John Delury warns that the U.S. is about to miss a major opportunity with North Korea:

The opening ceremony of the Winter Olympics this Friday promises to be historic. Athletes from North and South Korea will march together under a blue and white flag symbolising peace and unity on the peninsula. Instead of reading about missile tests and joint US-South Korean military exercises, we will soon be watching a joint hockey team. Leader Kim Jong Un, is sending his sister, a senior party official, along with North Korea’s head of state and éminence grise, Kim Yong-nam, opening up the chance for direct talks with the inner circle in Pyongyang.

Yet, rather than making the most of this detente, our fears and fatalism towards North Korea have got the better of us. This is a rare opportunity to stimulate real diplomatic progress towards de-escalation, common security, and peace. But if we miss this window, the problem gets much harder to solve, North Korea’s capabilities improve as America’s threats intensify, and the geopolitical and economic risks once again rise to an unsupportable level.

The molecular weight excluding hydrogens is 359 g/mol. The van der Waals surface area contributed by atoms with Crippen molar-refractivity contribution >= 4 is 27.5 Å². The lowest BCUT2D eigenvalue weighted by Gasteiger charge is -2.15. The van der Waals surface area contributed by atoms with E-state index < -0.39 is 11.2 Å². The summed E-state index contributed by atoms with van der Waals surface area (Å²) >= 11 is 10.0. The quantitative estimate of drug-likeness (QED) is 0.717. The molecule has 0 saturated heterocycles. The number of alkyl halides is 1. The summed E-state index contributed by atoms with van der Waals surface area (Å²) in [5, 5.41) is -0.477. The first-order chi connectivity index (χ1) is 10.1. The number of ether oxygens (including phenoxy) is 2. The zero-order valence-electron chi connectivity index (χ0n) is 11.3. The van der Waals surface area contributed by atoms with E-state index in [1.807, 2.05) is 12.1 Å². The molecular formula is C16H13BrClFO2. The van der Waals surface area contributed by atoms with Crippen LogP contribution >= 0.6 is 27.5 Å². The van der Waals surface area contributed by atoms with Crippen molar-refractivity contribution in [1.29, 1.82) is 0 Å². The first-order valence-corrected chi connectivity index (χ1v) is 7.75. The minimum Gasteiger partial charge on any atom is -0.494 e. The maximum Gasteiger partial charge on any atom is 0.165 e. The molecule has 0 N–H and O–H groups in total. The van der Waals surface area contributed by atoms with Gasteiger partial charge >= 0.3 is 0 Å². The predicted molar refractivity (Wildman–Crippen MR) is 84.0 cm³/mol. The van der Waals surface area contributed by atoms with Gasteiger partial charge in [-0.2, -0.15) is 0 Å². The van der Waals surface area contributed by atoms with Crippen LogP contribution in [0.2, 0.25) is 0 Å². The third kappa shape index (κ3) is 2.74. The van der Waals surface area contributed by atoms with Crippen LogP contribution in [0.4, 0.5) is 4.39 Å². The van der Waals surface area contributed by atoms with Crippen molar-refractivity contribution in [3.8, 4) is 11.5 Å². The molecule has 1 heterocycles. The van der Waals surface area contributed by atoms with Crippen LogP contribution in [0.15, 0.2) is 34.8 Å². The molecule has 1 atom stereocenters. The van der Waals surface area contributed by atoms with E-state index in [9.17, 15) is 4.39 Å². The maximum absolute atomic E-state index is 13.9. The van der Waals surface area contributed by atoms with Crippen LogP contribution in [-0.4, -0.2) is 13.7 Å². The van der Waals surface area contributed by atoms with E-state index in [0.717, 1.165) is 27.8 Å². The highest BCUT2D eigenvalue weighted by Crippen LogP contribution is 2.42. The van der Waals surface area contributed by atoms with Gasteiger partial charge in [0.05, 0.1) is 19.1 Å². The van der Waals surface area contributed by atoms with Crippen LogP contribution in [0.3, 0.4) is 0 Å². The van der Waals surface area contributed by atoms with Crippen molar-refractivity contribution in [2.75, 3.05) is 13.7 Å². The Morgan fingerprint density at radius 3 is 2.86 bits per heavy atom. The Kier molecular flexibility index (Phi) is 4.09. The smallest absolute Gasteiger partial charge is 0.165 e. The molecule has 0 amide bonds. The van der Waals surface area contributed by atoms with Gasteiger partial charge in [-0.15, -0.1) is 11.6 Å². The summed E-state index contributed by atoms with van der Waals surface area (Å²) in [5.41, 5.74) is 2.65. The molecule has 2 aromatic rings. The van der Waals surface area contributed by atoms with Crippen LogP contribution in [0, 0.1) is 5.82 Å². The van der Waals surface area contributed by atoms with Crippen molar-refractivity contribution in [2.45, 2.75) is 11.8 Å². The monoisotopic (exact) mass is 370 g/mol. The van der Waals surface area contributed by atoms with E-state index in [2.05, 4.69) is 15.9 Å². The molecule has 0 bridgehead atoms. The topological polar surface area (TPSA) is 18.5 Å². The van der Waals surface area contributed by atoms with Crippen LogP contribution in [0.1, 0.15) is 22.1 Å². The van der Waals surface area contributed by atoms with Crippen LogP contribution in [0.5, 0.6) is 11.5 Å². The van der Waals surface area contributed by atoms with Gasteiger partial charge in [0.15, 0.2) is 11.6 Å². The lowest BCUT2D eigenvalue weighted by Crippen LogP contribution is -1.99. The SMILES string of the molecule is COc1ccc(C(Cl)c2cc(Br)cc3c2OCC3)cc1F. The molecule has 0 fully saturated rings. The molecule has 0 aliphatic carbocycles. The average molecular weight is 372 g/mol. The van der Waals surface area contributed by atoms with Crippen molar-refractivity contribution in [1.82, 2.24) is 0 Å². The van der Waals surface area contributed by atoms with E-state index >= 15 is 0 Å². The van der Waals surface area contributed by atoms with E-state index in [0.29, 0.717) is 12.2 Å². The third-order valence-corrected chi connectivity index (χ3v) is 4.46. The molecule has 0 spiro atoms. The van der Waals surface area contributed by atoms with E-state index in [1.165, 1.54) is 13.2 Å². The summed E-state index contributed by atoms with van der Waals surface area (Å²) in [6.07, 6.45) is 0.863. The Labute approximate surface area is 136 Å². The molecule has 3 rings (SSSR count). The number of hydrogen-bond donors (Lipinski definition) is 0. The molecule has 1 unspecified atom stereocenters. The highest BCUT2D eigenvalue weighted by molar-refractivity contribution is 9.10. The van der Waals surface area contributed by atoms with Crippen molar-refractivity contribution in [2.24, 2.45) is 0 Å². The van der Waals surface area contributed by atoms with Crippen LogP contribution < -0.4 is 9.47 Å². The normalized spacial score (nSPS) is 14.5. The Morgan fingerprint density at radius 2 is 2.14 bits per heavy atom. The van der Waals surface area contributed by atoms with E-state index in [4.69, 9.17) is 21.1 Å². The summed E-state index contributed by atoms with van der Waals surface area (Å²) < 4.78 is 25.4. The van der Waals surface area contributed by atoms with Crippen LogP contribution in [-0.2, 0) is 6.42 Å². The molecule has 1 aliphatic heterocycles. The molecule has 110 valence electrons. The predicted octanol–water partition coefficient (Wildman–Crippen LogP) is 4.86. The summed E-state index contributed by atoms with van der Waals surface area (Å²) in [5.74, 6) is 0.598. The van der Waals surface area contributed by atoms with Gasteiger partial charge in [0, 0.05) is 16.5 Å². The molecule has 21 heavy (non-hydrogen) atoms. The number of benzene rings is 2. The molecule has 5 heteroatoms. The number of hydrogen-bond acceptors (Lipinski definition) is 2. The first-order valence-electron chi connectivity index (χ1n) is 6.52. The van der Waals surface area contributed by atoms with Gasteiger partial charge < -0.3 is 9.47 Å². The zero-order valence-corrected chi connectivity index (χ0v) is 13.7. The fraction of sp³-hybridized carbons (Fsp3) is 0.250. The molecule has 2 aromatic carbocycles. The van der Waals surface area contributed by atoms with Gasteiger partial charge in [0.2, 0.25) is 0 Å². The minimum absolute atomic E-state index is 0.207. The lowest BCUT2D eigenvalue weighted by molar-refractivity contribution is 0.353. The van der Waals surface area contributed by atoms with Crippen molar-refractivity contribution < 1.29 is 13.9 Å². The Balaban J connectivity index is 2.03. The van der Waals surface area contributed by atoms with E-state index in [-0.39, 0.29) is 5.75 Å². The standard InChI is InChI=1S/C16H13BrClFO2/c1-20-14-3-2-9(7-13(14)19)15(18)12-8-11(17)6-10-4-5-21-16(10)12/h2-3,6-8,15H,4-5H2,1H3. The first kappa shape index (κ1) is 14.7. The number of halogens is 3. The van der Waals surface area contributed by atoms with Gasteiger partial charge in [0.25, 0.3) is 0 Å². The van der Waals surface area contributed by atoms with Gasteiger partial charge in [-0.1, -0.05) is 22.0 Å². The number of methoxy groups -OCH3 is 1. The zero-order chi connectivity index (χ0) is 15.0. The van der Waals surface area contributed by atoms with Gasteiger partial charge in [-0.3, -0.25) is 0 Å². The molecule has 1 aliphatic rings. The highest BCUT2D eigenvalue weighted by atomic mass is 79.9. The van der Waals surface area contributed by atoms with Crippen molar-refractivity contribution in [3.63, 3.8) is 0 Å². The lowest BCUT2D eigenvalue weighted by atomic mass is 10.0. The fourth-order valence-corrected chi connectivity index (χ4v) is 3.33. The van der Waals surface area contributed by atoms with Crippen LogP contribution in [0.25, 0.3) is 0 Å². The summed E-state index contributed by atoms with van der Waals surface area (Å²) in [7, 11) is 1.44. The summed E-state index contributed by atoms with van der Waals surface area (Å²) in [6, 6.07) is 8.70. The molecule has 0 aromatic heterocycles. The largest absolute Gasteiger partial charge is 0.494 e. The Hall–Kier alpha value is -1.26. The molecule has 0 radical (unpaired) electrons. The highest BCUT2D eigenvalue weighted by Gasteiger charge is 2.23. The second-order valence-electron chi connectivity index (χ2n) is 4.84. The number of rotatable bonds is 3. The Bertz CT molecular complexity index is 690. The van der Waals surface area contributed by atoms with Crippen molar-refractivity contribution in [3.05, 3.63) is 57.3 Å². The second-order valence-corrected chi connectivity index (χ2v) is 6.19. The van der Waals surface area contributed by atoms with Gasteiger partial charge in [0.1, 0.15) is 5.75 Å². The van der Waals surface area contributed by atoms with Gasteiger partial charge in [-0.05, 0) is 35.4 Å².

It is easy to dismiss diplomacy with North Korea, but it has only been through engagement that any progress has been made in changing its government’s behavior. Piling on more and more punitive sanctions hasn’t made North Korea more cooperative, and adding even more punishment won’t have a different outcome. While there is always a need for healthy skepticism about the intentions of a government like North Korea’s, that should not be allowed to blind us to the possibility of finding a mutually satisfactory compromise that lowers tensions, reduces North Korean provocations, and avoids unnecessary escalation. U.S. officials routinely claim to be open to talks, but in practice this administration does everything it can to ensure that talks can’t succeed even if they happen. We are living with the consequences of the Bush administration’s decision to blow up the Agreed Framework over a decade ago, and we will similarly rue the Trump administration’s current unwillingness to pursue engagement with North Korea.

Delury’s conclusion at the end of his op-ed is absolutely right:

The time has come to follow Seoul’s lead down the path of principled, constructive engagement with Pyongyang. Progress will be slow and tough. But the alternatives are unacceptable.